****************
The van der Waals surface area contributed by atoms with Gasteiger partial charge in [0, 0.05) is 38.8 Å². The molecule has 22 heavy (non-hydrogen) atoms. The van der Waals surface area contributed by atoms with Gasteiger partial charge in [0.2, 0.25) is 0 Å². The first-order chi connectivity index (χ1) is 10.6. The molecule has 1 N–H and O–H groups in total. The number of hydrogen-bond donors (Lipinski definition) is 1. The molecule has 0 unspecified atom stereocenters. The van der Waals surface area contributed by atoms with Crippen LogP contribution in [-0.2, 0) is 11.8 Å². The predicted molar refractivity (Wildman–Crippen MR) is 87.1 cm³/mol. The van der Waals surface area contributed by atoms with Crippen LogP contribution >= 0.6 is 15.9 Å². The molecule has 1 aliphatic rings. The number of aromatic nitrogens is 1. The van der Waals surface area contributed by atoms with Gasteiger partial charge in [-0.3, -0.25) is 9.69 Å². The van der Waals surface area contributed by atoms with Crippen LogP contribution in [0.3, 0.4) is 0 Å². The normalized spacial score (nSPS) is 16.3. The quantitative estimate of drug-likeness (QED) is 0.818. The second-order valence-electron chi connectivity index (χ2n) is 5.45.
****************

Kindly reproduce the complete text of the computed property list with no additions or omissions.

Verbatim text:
The van der Waals surface area contributed by atoms with Gasteiger partial charge in [0, 0.05) is 38.8 Å². The molecule has 22 heavy (non-hydrogen) atoms. The van der Waals surface area contributed by atoms with Gasteiger partial charge in [0.2, 0.25) is 0 Å². The first-order chi connectivity index (χ1) is 10.6. The molecule has 1 N–H and O–H groups in total. The number of hydrogen-bond donors (Lipinski definition) is 1. The molecule has 0 unspecified atom stereocenters. The van der Waals surface area contributed by atoms with Crippen LogP contribution in [-0.2, 0) is 11.8 Å². The predicted molar refractivity (Wildman–Crippen MR) is 87.1 cm³/mol. The van der Waals surface area contributed by atoms with Crippen LogP contribution >= 0.6 is 15.9 Å². The molecule has 1 aliphatic rings. The number of aromatic nitrogens is 1. The van der Waals surface area contributed by atoms with Gasteiger partial charge in [-0.3, -0.25) is 9.69 Å². The van der Waals surface area contributed by atoms with Crippen LogP contribution in [0.3, 0.4) is 0 Å². The normalized spacial score (nSPS) is 16.3. The quantitative estimate of drug-likeness (QED) is 0.818. The second-order valence-electron chi connectivity index (χ2n) is 5.45.